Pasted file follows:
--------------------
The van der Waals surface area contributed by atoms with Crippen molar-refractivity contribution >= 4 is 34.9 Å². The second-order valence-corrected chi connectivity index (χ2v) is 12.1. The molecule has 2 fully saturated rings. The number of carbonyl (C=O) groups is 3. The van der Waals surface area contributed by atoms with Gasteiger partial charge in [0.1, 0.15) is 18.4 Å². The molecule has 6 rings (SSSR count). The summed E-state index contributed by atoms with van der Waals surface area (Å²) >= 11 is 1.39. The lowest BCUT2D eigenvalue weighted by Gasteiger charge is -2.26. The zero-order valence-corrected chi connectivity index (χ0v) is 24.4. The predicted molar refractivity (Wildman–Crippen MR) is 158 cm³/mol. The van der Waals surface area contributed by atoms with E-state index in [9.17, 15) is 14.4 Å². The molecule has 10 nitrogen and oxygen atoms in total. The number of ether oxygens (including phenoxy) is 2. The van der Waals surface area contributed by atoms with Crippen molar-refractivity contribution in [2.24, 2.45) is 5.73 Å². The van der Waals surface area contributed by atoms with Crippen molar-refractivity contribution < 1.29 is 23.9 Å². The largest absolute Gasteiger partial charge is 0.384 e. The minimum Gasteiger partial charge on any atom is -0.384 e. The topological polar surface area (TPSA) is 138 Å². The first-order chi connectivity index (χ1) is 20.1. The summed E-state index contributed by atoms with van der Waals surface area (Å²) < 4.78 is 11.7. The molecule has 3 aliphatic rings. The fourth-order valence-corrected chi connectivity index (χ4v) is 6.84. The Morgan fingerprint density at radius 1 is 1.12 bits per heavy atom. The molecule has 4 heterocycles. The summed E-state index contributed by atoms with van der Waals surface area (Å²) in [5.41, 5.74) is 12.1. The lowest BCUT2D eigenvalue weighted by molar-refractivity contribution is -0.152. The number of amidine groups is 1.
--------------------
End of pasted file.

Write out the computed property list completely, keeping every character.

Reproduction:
The van der Waals surface area contributed by atoms with Crippen molar-refractivity contribution >= 4 is 34.9 Å². The second-order valence-corrected chi connectivity index (χ2v) is 12.1. The molecule has 2 fully saturated rings. The number of carbonyl (C=O) groups is 3. The van der Waals surface area contributed by atoms with Gasteiger partial charge in [0.1, 0.15) is 18.4 Å². The molecule has 6 rings (SSSR count). The summed E-state index contributed by atoms with van der Waals surface area (Å²) >= 11 is 1.39. The lowest BCUT2D eigenvalue weighted by Gasteiger charge is -2.26. The zero-order valence-corrected chi connectivity index (χ0v) is 24.4. The predicted molar refractivity (Wildman–Crippen MR) is 158 cm³/mol. The van der Waals surface area contributed by atoms with E-state index in [9.17, 15) is 14.4 Å². The molecule has 10 nitrogen and oxygen atoms in total. The number of ether oxygens (including phenoxy) is 2. The van der Waals surface area contributed by atoms with Crippen molar-refractivity contribution in [2.24, 2.45) is 5.73 Å². The van der Waals surface area contributed by atoms with Crippen molar-refractivity contribution < 1.29 is 23.9 Å². The largest absolute Gasteiger partial charge is 0.384 e. The minimum Gasteiger partial charge on any atom is -0.384 e. The topological polar surface area (TPSA) is 138 Å². The first-order chi connectivity index (χ1) is 20.1. The summed E-state index contributed by atoms with van der Waals surface area (Å²) < 4.78 is 11.7. The molecule has 3 aliphatic rings. The fourth-order valence-corrected chi connectivity index (χ4v) is 6.84. The Morgan fingerprint density at radius 1 is 1.12 bits per heavy atom. The molecule has 4 heterocycles. The summed E-state index contributed by atoms with van der Waals surface area (Å²) in [5.41, 5.74) is 12.1. The lowest BCUT2D eigenvalue weighted by molar-refractivity contribution is -0.152. The number of amidine groups is 1.